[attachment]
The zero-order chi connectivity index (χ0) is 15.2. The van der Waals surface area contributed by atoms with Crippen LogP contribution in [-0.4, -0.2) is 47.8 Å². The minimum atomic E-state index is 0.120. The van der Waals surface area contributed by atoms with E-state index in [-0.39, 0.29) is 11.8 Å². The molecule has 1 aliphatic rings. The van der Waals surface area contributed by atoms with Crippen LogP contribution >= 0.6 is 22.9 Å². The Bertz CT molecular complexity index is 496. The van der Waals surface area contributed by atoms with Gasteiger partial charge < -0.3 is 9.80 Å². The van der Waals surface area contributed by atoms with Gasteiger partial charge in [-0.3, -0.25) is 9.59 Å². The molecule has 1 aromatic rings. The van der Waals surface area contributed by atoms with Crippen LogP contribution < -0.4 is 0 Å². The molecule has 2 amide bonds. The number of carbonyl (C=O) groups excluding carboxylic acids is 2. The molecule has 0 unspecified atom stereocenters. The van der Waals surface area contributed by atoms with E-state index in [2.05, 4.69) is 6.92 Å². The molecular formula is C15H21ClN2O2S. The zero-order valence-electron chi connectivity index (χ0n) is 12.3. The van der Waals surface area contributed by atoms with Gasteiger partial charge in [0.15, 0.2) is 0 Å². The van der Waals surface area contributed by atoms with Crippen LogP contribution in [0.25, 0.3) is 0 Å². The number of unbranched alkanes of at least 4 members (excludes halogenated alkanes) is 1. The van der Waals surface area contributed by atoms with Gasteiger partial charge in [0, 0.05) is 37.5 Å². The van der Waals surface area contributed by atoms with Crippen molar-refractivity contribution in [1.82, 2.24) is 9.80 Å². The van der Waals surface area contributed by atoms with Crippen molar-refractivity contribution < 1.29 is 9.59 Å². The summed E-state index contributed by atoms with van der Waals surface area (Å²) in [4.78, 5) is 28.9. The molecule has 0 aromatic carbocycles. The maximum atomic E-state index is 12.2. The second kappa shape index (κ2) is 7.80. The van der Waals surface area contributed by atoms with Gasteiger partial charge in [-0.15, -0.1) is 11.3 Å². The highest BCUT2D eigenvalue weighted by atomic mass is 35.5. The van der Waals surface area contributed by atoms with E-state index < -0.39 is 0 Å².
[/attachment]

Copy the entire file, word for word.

The zero-order chi connectivity index (χ0) is 15.2. The van der Waals surface area contributed by atoms with Crippen LogP contribution in [-0.4, -0.2) is 47.8 Å². The minimum atomic E-state index is 0.120. The van der Waals surface area contributed by atoms with E-state index in [-0.39, 0.29) is 11.8 Å². The molecule has 1 aliphatic rings. The van der Waals surface area contributed by atoms with Crippen LogP contribution >= 0.6 is 22.9 Å². The Bertz CT molecular complexity index is 496. The van der Waals surface area contributed by atoms with Gasteiger partial charge < -0.3 is 9.80 Å². The van der Waals surface area contributed by atoms with Gasteiger partial charge in [-0.3, -0.25) is 9.59 Å². The molecule has 1 aromatic rings. The van der Waals surface area contributed by atoms with Crippen LogP contribution < -0.4 is 0 Å². The molecule has 2 amide bonds. The number of carbonyl (C=O) groups excluding carboxylic acids is 2. The molecule has 0 unspecified atom stereocenters. The van der Waals surface area contributed by atoms with E-state index in [2.05, 4.69) is 6.92 Å². The molecular formula is C15H21ClN2O2S. The zero-order valence-electron chi connectivity index (χ0n) is 12.3. The van der Waals surface area contributed by atoms with Gasteiger partial charge in [0.15, 0.2) is 0 Å². The van der Waals surface area contributed by atoms with Crippen LogP contribution in [0.25, 0.3) is 0 Å². The number of unbranched alkanes of at least 4 members (excludes halogenated alkanes) is 1. The van der Waals surface area contributed by atoms with Gasteiger partial charge in [0, 0.05) is 37.5 Å². The van der Waals surface area contributed by atoms with Crippen molar-refractivity contribution in [1.82, 2.24) is 9.80 Å². The van der Waals surface area contributed by atoms with Crippen molar-refractivity contribution < 1.29 is 9.59 Å². The summed E-state index contributed by atoms with van der Waals surface area (Å²) in [4.78, 5) is 28.9. The molecule has 0 aromatic carbocycles. The maximum atomic E-state index is 12.2. The second kappa shape index (κ2) is 7.80. The van der Waals surface area contributed by atoms with Gasteiger partial charge in [-0.15, -0.1) is 11.3 Å². The highest BCUT2D eigenvalue weighted by atomic mass is 35.5. The van der Waals surface area contributed by atoms with E-state index < -0.39 is 0 Å².